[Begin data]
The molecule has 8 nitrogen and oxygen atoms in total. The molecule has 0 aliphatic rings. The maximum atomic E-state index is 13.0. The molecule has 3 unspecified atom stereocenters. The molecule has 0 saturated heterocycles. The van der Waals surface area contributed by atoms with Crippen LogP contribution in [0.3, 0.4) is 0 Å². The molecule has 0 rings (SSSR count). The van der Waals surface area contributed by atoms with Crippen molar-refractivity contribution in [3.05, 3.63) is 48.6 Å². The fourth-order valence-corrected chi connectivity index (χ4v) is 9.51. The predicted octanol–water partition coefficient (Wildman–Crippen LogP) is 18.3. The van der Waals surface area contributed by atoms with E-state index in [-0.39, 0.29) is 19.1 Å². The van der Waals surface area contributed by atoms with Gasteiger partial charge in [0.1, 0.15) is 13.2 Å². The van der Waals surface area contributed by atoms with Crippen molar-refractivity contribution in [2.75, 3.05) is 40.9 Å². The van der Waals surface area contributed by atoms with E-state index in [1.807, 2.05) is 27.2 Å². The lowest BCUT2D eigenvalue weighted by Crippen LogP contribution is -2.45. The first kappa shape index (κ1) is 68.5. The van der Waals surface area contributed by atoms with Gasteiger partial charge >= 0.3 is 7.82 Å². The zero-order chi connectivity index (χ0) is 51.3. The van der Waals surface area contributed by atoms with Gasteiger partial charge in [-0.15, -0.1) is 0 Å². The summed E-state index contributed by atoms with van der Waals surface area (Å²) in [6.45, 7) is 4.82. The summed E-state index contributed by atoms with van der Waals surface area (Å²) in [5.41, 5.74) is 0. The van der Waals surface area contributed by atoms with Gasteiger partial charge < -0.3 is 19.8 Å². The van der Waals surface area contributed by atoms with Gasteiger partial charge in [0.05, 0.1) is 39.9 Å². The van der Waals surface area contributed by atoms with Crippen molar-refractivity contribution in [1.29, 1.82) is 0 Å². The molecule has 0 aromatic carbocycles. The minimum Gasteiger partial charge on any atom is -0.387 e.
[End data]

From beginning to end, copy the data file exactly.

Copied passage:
The molecule has 8 nitrogen and oxygen atoms in total. The molecule has 0 aliphatic rings. The maximum atomic E-state index is 13.0. The molecule has 3 unspecified atom stereocenters. The molecule has 0 saturated heterocycles. The van der Waals surface area contributed by atoms with Crippen LogP contribution in [0.3, 0.4) is 0 Å². The molecule has 0 rings (SSSR count). The van der Waals surface area contributed by atoms with Crippen molar-refractivity contribution in [3.05, 3.63) is 48.6 Å². The fourth-order valence-corrected chi connectivity index (χ4v) is 9.51. The predicted octanol–water partition coefficient (Wildman–Crippen LogP) is 18.3. The van der Waals surface area contributed by atoms with E-state index in [-0.39, 0.29) is 19.1 Å². The van der Waals surface area contributed by atoms with Gasteiger partial charge in [0.1, 0.15) is 13.2 Å². The van der Waals surface area contributed by atoms with Crippen molar-refractivity contribution in [2.75, 3.05) is 40.9 Å². The van der Waals surface area contributed by atoms with E-state index in [1.807, 2.05) is 27.2 Å². The lowest BCUT2D eigenvalue weighted by Crippen LogP contribution is -2.45. The first kappa shape index (κ1) is 68.5. The van der Waals surface area contributed by atoms with Gasteiger partial charge >= 0.3 is 7.82 Å². The zero-order chi connectivity index (χ0) is 51.3. The van der Waals surface area contributed by atoms with Gasteiger partial charge in [-0.15, -0.1) is 0 Å². The summed E-state index contributed by atoms with van der Waals surface area (Å²) in [6.45, 7) is 4.82. The summed E-state index contributed by atoms with van der Waals surface area (Å²) in [5.41, 5.74) is 0. The van der Waals surface area contributed by atoms with Gasteiger partial charge < -0.3 is 19.8 Å². The van der Waals surface area contributed by atoms with Gasteiger partial charge in [0.05, 0.1) is 39.9 Å². The van der Waals surface area contributed by atoms with Crippen molar-refractivity contribution in [1.29, 1.82) is 0 Å². The molecule has 0 aromatic carbocycles. The minimum Gasteiger partial charge on any atom is -0.387 e.